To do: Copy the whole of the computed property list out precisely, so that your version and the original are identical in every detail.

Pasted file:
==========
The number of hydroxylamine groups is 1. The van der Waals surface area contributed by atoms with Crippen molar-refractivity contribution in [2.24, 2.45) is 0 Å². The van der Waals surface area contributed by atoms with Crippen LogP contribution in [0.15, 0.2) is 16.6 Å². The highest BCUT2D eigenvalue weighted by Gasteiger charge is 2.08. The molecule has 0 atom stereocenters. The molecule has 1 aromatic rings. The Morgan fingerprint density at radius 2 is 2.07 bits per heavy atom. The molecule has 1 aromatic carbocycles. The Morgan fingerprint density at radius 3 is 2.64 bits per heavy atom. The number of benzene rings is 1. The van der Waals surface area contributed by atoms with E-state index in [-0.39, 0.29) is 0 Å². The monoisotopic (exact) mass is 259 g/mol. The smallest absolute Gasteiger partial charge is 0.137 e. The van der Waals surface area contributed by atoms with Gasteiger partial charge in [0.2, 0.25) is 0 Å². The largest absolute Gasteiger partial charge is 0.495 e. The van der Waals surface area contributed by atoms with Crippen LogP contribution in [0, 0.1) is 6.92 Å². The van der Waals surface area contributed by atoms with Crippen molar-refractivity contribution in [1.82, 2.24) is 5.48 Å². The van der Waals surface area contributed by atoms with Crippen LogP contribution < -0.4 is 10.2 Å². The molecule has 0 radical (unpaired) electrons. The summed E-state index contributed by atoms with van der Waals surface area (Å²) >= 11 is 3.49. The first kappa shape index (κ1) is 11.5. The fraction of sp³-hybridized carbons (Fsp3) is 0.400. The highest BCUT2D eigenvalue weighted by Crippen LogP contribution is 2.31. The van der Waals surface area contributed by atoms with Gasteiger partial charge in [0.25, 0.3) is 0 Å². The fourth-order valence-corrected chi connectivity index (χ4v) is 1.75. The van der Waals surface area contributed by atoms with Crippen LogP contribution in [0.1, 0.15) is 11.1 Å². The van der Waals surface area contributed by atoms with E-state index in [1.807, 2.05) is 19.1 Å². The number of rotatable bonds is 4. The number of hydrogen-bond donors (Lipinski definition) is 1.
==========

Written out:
The number of hydroxylamine groups is 1. The van der Waals surface area contributed by atoms with Crippen molar-refractivity contribution in [2.24, 2.45) is 0 Å². The van der Waals surface area contributed by atoms with Crippen LogP contribution in [0.15, 0.2) is 16.6 Å². The highest BCUT2D eigenvalue weighted by Gasteiger charge is 2.08. The molecule has 0 atom stereocenters. The molecule has 1 aromatic rings. The Morgan fingerprint density at radius 2 is 2.07 bits per heavy atom. The molecule has 1 aromatic carbocycles. The Morgan fingerprint density at radius 3 is 2.64 bits per heavy atom. The number of benzene rings is 1. The van der Waals surface area contributed by atoms with E-state index in [-0.39, 0.29) is 0 Å². The monoisotopic (exact) mass is 259 g/mol. The smallest absolute Gasteiger partial charge is 0.137 e. The van der Waals surface area contributed by atoms with Gasteiger partial charge in [0.2, 0.25) is 0 Å². The largest absolute Gasteiger partial charge is 0.495 e. The van der Waals surface area contributed by atoms with Crippen LogP contribution in [0, 0.1) is 6.92 Å². The van der Waals surface area contributed by atoms with Crippen molar-refractivity contribution in [1.82, 2.24) is 5.48 Å². The van der Waals surface area contributed by atoms with Crippen LogP contribution < -0.4 is 10.2 Å². The molecule has 0 radical (unpaired) electrons. The summed E-state index contributed by atoms with van der Waals surface area (Å²) >= 11 is 3.49. The first kappa shape index (κ1) is 11.5. The fraction of sp³-hybridized carbons (Fsp3) is 0.400. The highest BCUT2D eigenvalue weighted by Crippen LogP contribution is 2.31. The van der Waals surface area contributed by atoms with Gasteiger partial charge in [0.25, 0.3) is 0 Å². The fourth-order valence-corrected chi connectivity index (χ4v) is 1.75. The van der Waals surface area contributed by atoms with Crippen LogP contribution in [0.1, 0.15) is 11.1 Å². The van der Waals surface area contributed by atoms with E-state index in [1.807, 2.05) is 19.1 Å². The number of rotatable bonds is 4. The number of hydrogen-bond donors (Lipinski definition) is 1.